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US mosque strikes point to looser targeting rules in fight against Islamic State

A spate of airstrikes against mosques in Syria hints at the American military accepting fewer restrictions on battlefield targeting, with higher risks for civilians.

A spate of US airstrikes against mosques commandeered by the Islamic State (IS) in Syria appear to point to the Donald Trump administration adopting unusual measures to target extremists, experts say.

The Pentagon acknowledged Monday that coalition fighter jets struck two mosques near Susah, Syria, following reports of six civilian deaths in the bombing of a religious school in Hajin, a town in the Euphrates River Valley. The US-led coalition fighting the Islamic State conducted a third mosque strike Wednesday, a military spokesman said.

US military officials said they approved the strikes because the militants had converted the sanctuaries into battlefield control nodes. “It’s not us, it’s IS that turned that mosque into a command-and-control center, which made it a legitimate military target,” Pentagon spokesman Rob Manning told reporters Monday.

A Pentagon strike on a mosque would typically take considerable planning. The Defense Intelligence Agency has a no-strike list to protect noncombatants on battlefields where US warplanes are active. But the Pentagon can overturn those protections if it determines that militants are using schools, hospitals or religious buildings to target US troops.

“It could well indicate that the US military thinks the gloves have come off and they’re willing to make the strike,” said Ryan Goodman, a former Defense Department lawyer. “Only under the most exceptional circumstances would a mosque come off of a no-strike list.” Goodman, now a law professor at New York University, added that the strikes could indicate the Islamic State has evolved its tactics to extend the battlefield into the mosque.

The US military has only struck mosques on rare occasions in the four-year anti-IS fight in Iraq and Syria. The Defense Department confirmed in May 2017 that a Hellfire missile strike targeting al-Qaeda fighters near Aleppo had mistakenly struck a recently built mosque, but only after weeks of denials. The London-based conflict monitor Airwars also reported that a coalition strike near Al-Nour Mosque in the former Islamic State capital of Raqqa in April 2016 left three civilians dead.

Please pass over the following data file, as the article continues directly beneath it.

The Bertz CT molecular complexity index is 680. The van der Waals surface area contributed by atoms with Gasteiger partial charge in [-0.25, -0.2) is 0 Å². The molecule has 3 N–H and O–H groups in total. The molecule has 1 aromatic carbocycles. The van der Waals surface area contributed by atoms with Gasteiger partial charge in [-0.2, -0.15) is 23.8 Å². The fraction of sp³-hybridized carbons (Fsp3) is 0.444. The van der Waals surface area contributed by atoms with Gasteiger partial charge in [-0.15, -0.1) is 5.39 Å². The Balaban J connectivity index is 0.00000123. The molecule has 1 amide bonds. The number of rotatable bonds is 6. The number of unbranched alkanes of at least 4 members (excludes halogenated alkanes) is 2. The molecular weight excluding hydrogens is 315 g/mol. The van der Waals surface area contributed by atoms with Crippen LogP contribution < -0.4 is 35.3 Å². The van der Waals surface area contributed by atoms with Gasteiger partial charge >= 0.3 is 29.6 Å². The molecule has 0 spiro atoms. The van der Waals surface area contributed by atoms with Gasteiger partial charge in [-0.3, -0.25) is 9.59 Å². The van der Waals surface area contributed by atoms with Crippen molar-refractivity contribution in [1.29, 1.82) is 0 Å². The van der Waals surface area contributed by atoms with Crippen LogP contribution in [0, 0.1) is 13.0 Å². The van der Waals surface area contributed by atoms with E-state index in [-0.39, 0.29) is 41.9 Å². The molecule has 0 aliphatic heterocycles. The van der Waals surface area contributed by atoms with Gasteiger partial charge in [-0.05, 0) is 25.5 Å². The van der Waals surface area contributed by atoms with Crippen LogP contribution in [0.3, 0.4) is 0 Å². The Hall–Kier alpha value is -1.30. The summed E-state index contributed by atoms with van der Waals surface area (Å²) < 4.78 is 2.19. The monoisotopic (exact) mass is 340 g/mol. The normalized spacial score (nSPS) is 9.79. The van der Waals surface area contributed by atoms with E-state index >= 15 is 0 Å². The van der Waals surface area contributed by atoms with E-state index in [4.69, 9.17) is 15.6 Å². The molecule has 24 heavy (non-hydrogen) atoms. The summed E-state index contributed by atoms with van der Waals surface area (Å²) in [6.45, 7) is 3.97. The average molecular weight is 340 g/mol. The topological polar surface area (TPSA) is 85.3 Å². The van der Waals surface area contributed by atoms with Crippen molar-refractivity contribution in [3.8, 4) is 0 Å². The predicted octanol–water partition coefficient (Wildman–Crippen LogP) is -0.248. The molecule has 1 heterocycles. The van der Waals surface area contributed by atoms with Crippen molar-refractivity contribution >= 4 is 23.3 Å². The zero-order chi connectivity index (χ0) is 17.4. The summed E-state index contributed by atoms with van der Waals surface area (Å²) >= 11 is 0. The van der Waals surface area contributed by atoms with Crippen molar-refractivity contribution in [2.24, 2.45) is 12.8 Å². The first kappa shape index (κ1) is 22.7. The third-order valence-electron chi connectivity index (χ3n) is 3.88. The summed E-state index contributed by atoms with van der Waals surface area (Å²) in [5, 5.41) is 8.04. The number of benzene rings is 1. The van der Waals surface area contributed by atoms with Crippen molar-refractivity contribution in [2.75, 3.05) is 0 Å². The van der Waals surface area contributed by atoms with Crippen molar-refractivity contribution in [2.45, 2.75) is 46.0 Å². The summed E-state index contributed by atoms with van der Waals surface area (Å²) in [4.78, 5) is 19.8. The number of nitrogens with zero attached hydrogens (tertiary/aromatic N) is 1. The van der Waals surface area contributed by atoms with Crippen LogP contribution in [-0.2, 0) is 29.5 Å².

The strikes could signify a shift away from the counterinsurgency doctrine focused on winning over the population popularized by Gen. David Petraeus to a knock-down, drag-out brawl against the Islamic State.

“The US-led coalition is not conducting a population-centric counterinsurgency in Syria, which means that US forces are not operating in large numbers near the mosque that was hit by airstrikes,” Stephen Tankel, a former Pentagon senior adviser, told Al-Monitor.

Under international law, a US airstrike on a mosque would only be permissible if the damage inflicted is proportional to the military gain, a consideration that would include the cultural or historical relevance of the site. By setting up command posts inside mosques, experts said, militants may be luring the United States into strikes that inflame the local population.

“This could be a case where IS tried to cynically manipulate the laws of war, and the US decided to call in the strike,” said Stephen Pomper, a former senior director on the National Security Council during the Barack Obama administration. "If so, the questions here are mainly how strikes like these fit within rules of engagement, and whether the harm to civilians and civilian objects is proportionate for purposes of the law of war."

Conflict monitors say the mosque strikes come amid an uptick in fighting as the United States seeks to clear out the last remnants of IS-held territory in northeastern Syria.

“Such intensity of coalition strikes and civilian harm claims has not been seen since the capture of Raqqa from a year ago,” said Chris Woods, director of Airwars, a nonprofit which tracks civilian deaths and injuries from US-led strikes in the IS fight. The news of the mosque strikes, he said, “does indicate a troubling shift in tempo by the US-led alliance, which is placing civilians more at risk.”

In August, the Defense Department said IS remained “well-positioned” to rebuild its so-called caliphate across northern Syria and Iraq. The Pentagon also said the group “probably is still more capable” than its predecessor — al-Qaeda in Iraq — at its peak more than a decade ago.

What’s clear, experts say, is that the US military gives the 2,200 American troops in Syria the right to defend themselves above all else.

“In our rules of engagement that we give to soldiers on the ground, they will often say you should only target people in these circumstances,” said Adil Haque, a law professor at Rutgers University. “Then in big bold letters it will say: Nothing in this limits your right of self-defense.”

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